Common Tax Mistakes To Avoid

By Mark Riddix AAA

Tax season is quickly approaching and the filing deadline will be here before you know it. If you haven't filed your taxes yet, it's time for action. You should get started by getting your tax return together, organizing all of your information and double checking your returns to make sure that they are complete and accurate. In order to help you file your tax return right the first time, here is a handy checklist of the seven most common tax mistakes that you should avoid.

1. Missing/Wrong Social Security Number
According to the Internal Revenue Service, one of the most common errors that people make when filling out their tax form is forgetting to include their Social Security number. The IRS receives thousands of tax returns each year with no Social Security numbers attached or with the wrong Social Security number.

Failing to include the right Social Security number for yourself or your dependents will hinder processing of your tax return. If you enter the wrong Social Security number, the IRS will reject all deductions and exemptions that you claim. This will hold up any refunds that you are owed and can leave you subject to late fees if you owe the IRS money. You can avoid making this mistake by double checking your Social Security number and those of claimed dependents before submitting your return. Verify every number by looking at Social Security cards.

2. Failing to Include All Sources of Income
You have to include documentation of your income with your tax return. Be sure to include copies of all W-2 forms that you received during the year. Make sure that you add in any 1099 income and miscellaneous income that you earned as well.

Failing to report any income that you received will make the IRS think that you are hiding something and they may seek to take a closer look at your return. This could be in the form of asking for additional documentation or even an audit. If you know that you earned income from a company during the year and have not received the appropriate forms, contact the company. Request a W-2 and 1099 from all employers. You don't want to find out that you are liable for additional taxes after the fact.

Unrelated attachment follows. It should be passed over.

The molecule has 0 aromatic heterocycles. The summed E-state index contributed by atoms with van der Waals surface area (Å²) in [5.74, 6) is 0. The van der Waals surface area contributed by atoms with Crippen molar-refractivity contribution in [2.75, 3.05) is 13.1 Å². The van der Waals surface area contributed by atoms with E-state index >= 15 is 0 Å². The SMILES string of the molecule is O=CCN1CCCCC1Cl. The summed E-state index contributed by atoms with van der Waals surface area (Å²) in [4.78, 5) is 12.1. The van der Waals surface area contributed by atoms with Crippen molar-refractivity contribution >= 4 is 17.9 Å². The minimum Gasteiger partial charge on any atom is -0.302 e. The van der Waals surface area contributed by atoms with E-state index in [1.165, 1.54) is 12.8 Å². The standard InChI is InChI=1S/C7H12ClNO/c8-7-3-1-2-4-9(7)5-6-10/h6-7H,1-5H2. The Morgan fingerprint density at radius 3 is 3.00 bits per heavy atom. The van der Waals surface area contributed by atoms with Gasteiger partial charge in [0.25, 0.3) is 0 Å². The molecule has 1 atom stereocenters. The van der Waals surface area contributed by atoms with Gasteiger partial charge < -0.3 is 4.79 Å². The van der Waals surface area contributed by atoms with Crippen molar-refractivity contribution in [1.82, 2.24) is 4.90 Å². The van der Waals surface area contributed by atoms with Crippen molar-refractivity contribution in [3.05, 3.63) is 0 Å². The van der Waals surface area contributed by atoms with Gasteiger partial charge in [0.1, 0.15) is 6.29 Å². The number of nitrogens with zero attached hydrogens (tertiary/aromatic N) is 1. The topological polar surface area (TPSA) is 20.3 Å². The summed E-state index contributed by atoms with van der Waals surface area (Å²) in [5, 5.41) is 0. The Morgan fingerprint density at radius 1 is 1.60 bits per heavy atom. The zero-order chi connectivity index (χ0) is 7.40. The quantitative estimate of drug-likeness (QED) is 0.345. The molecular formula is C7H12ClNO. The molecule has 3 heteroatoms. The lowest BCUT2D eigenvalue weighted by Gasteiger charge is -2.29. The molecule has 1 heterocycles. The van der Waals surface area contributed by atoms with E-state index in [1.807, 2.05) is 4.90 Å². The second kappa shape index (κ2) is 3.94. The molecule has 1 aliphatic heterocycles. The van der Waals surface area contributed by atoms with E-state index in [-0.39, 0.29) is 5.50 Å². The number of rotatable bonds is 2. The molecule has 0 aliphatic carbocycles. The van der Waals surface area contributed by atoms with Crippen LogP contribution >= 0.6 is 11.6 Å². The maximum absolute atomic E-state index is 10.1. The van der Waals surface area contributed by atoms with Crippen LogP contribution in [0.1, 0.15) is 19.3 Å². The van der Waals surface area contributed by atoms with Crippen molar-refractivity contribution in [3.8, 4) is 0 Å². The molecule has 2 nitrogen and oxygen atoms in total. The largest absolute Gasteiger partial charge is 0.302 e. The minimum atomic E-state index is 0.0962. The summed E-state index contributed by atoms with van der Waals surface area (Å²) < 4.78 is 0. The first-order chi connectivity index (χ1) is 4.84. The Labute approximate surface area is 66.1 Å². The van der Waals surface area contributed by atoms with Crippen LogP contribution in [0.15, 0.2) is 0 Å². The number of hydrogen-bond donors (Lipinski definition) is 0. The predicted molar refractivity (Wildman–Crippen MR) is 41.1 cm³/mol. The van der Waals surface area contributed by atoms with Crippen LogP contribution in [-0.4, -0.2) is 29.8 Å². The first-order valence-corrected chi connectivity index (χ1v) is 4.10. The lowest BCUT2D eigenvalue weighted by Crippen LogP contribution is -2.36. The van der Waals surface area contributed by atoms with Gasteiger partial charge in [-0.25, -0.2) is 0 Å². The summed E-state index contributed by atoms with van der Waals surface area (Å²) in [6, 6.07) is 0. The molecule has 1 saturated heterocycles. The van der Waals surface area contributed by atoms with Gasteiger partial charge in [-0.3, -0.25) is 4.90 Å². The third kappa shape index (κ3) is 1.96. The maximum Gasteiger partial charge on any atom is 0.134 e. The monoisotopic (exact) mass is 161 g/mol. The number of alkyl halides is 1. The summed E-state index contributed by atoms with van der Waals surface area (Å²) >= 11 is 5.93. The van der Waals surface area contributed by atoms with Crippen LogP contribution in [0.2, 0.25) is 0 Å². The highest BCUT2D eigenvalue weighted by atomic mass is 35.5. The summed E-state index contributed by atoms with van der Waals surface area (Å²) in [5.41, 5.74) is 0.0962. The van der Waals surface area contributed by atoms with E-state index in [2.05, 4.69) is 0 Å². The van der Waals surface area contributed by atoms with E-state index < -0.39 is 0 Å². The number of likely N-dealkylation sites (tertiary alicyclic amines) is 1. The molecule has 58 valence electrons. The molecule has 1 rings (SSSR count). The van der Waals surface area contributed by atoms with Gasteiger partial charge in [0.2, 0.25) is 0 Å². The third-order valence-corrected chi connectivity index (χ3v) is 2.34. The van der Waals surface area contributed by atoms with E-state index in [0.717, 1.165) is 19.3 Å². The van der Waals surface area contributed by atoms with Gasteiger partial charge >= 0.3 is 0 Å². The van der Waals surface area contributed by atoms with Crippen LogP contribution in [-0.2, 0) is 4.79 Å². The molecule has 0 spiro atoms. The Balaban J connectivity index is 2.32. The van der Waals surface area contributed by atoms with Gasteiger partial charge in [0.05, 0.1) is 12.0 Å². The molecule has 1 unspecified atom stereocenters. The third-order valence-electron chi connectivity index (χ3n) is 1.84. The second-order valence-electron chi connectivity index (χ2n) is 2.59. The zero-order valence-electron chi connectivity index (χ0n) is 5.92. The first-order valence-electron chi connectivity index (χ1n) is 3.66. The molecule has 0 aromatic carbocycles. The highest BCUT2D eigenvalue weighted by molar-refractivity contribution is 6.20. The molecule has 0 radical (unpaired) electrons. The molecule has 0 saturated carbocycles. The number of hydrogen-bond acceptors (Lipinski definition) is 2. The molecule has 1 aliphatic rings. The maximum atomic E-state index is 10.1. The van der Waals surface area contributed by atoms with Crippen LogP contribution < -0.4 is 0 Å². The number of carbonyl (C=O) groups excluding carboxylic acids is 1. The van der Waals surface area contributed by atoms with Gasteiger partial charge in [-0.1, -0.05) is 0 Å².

3. Math Mistakes
Despite the increasing number of options available for tax filing, many people still file their returns manually. Filing manually may save you money but it also leaves you open to the possibility of making common mathematical errors. Too many tax filers file incorrect returns because of a simple calculation error or placing the wrong digit in the wrong column.

This may be a small error but it can leave you owing a large amount of money. The IRS will charge you based on the amounts that you write on your tax return. If you make the mistake of claiming too much income or too little in deductions, you could find yourself having to pay more in taxes than you would otherwise have to. You can avoid making mathematical mistakes by double checking all of your numbers with a calculator or using tax preparation software. Tax software does the calculations for you, and significantly reduces the likelihood of errors in your return.

4. Claiming the Wrong Amount of Credits and Deductions